But President Xi Jinping has learned the hard way about the dangers of dealing with Trump and seems to have quickly concluded that helping him would be a risk not worth taking. “China will not interfere in the internal affairs of the U.S., and we trust that the American people will be able to sort out their own problems,” Wang Yi, the foreign minister, said in response to Trump’s request. Based on a range of factors — China’s long-standing principle of noninterference in foreign countries and its repeated frustrations with Trump — Wang seemed to be telling the truth. Faced with a choice between helping to undermine American democracy or angering Trump by rejecting his request, the Chinese chose the latter.
It is hard to pinpoint the moment when the relationship between Trump and Xi soured. Mostly likely it was in May, when a nationalistic debate inside the top Chinese leadership prompted Xi to tear up a draft trade agreement with the United States that had been painstakingly mapped out by his handpicked negotiator. (The White House on Friday announced a partial trade deal that could lead to tariff relief, but it’s less comprehensive than the proposed May agreement, and it doesn’t solve Washington’s core complaints about China.)
There were many stops en route to the U.S.-China rupture: Trump’s tweetstorms attacking China as a currency manipulator and a thief of “Hundreds of Billions of Dollars a year” in intellectual property; his bans, and occasional reversals, on Chinese tech companies such as Huawei; and of course the mutually destructive trade war, which punishes both countries without yet yielding the United States any meaningful edge. Beijing does not believe that it can do business with the U.S. president, let alone strike a permanent, far-reaching trade deal that might restore trust between the two superpowers.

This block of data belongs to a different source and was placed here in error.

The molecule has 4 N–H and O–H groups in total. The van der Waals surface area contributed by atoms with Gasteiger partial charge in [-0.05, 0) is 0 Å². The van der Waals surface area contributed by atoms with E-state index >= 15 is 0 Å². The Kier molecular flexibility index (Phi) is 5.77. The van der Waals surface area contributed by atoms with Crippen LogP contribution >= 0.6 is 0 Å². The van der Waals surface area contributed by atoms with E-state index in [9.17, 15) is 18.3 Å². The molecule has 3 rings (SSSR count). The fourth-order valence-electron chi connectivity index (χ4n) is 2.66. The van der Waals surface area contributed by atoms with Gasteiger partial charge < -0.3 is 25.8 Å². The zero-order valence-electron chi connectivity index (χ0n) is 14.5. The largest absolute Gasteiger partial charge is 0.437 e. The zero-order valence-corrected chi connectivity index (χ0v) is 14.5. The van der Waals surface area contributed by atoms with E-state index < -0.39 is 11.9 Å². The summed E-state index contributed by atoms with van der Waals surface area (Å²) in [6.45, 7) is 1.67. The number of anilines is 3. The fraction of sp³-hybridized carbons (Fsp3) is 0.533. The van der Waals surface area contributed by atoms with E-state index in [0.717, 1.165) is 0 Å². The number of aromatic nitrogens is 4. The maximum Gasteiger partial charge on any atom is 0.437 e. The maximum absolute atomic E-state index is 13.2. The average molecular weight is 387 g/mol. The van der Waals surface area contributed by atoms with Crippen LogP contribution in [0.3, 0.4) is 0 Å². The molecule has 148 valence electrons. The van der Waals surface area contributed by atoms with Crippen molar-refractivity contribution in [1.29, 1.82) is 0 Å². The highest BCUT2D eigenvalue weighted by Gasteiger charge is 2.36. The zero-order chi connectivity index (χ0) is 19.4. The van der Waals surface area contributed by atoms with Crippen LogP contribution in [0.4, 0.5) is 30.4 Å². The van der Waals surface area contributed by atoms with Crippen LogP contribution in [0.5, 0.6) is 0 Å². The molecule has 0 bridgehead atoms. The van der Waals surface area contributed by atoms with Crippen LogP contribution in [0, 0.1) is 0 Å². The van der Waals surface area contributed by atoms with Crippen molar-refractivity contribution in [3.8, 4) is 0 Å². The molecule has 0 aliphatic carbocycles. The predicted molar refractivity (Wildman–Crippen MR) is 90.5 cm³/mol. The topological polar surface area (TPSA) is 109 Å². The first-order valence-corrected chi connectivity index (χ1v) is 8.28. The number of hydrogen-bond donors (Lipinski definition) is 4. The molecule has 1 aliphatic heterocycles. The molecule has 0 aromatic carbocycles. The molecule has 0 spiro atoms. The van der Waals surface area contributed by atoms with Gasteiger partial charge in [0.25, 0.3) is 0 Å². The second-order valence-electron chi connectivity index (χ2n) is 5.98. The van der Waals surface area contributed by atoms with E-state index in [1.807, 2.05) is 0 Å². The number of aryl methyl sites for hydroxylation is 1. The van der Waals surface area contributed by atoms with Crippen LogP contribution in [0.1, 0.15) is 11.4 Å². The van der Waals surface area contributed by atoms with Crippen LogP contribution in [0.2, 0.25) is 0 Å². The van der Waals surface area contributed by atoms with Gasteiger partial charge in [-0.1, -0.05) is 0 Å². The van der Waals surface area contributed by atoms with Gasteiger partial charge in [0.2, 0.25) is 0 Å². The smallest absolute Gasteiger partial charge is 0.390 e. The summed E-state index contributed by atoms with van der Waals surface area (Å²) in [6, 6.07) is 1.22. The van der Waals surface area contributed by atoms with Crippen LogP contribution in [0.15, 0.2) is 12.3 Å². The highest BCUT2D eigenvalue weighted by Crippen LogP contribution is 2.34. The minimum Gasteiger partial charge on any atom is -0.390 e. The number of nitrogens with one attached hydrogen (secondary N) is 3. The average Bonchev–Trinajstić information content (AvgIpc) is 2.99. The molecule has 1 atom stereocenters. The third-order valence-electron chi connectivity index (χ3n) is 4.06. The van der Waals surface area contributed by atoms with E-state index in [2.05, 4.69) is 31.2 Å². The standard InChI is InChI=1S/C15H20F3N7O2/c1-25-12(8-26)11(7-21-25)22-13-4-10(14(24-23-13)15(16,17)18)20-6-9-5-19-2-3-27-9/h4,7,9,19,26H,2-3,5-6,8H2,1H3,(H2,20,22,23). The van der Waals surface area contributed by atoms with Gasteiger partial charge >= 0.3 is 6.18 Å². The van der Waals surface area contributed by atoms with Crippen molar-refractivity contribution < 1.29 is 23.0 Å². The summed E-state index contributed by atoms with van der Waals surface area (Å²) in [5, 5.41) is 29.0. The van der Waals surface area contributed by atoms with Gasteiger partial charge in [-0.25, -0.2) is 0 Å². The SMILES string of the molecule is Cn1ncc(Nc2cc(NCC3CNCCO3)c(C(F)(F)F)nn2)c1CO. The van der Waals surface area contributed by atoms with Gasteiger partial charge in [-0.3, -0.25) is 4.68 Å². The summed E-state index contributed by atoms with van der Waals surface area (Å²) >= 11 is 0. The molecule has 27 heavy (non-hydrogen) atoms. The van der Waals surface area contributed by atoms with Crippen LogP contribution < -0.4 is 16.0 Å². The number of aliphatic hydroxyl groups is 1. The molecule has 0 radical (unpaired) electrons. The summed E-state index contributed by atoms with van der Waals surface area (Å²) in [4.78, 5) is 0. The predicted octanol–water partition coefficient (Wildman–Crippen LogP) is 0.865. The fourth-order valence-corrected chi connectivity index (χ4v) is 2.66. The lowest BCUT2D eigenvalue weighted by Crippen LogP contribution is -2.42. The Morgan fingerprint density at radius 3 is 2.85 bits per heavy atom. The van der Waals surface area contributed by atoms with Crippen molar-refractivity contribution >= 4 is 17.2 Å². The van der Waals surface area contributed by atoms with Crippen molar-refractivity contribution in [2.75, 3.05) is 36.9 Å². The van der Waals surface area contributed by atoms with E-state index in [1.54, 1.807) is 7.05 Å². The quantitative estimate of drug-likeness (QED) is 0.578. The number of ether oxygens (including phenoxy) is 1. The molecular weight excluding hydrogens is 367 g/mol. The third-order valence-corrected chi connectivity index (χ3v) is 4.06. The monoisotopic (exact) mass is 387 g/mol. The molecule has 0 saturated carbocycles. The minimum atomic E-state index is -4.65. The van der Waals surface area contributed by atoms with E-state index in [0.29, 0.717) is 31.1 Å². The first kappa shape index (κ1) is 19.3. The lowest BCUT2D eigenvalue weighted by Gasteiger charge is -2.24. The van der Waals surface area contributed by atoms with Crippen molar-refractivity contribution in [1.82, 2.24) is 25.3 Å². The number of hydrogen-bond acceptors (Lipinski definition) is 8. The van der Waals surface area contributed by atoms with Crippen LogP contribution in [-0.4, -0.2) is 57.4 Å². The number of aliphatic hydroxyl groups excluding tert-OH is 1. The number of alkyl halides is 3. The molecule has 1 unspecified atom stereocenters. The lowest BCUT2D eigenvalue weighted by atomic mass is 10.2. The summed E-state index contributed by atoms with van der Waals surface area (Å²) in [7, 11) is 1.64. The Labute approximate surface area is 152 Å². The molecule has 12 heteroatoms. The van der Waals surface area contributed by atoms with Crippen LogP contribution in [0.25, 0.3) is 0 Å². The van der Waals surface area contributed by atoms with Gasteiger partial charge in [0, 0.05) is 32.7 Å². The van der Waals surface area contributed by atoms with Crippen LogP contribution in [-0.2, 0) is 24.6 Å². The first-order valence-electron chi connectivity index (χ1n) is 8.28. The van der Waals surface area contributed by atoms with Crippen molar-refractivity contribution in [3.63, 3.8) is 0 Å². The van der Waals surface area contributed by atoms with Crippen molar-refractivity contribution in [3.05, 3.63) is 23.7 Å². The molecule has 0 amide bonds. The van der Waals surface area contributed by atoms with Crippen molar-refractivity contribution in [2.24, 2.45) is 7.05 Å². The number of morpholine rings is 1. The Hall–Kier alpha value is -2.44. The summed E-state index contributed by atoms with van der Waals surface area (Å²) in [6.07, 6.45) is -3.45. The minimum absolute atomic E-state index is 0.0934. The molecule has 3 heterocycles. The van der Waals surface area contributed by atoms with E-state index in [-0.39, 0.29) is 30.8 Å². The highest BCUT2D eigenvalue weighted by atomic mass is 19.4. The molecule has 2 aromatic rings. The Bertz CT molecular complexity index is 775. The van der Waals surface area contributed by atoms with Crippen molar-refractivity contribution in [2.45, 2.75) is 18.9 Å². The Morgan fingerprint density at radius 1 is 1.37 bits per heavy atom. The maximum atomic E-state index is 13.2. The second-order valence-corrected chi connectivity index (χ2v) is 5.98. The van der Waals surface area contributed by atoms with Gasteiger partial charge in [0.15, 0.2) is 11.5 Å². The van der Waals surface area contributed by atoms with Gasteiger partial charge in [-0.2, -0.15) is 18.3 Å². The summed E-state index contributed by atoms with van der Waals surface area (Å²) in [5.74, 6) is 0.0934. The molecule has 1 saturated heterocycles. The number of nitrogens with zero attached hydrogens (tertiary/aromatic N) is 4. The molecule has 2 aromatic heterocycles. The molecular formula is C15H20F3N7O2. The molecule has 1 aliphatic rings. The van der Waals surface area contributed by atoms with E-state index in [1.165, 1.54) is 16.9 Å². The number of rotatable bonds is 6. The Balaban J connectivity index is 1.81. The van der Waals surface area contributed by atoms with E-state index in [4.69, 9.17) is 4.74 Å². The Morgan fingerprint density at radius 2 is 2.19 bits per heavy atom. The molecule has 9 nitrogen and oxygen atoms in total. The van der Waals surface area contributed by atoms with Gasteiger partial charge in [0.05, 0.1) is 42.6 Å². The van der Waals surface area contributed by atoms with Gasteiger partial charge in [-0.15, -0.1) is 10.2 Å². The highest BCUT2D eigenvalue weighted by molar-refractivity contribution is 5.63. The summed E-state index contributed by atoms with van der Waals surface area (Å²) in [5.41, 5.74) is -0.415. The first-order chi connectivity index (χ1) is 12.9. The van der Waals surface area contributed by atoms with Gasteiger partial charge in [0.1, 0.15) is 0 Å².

Trump and Xi are, politically speaking, polar opposites. Trump wears his sentiments and desires on his Twitter account, a form of radical transparency, even by the standards of U.S. democracy. Xi, by contrast, rules a party-state that is opaque even by Chinese standards, speaking only in highly controlled settings and delivering barely digestible policy tracts in official media outlets. Trump is a minute-by-minute proposition. Xi leads a country that, while opportunistic, is following a deliberative strategy to acquire greater wealth and reach technological parity with the West.
Joe Biden is the kind of mainstream, professional politician the Chinese are used to dealing with. Xi knows him well. In 2011, a year before Xi’s elevation to head of the Communist Party, Biden traveled to China for extensive talks as part of an effort by the Obama administration to understand the incoming Chinese leader. Even if that mutual history played little role in Beijing’s calculations, the principle of noninterference has traditionally held a totemic status in China. The “Five Principles of Peaceful Coexistence,” which have ostensibly guided Chinese foreign policy since the early 1950s, include a stricture against meddling in other countries’ “internal affairs.” State media outlets have maintained a near-blackout, imposed by the propaganda authorities, on Trump’s request to investigate Hunter Biden’s involvement in a local investment fund, another sign that Beijing wants nothing to do with the American president’s antics.
Trump’s unpredictable methods and blithe willingness to dispense with long-standing taboos (such as those against phoning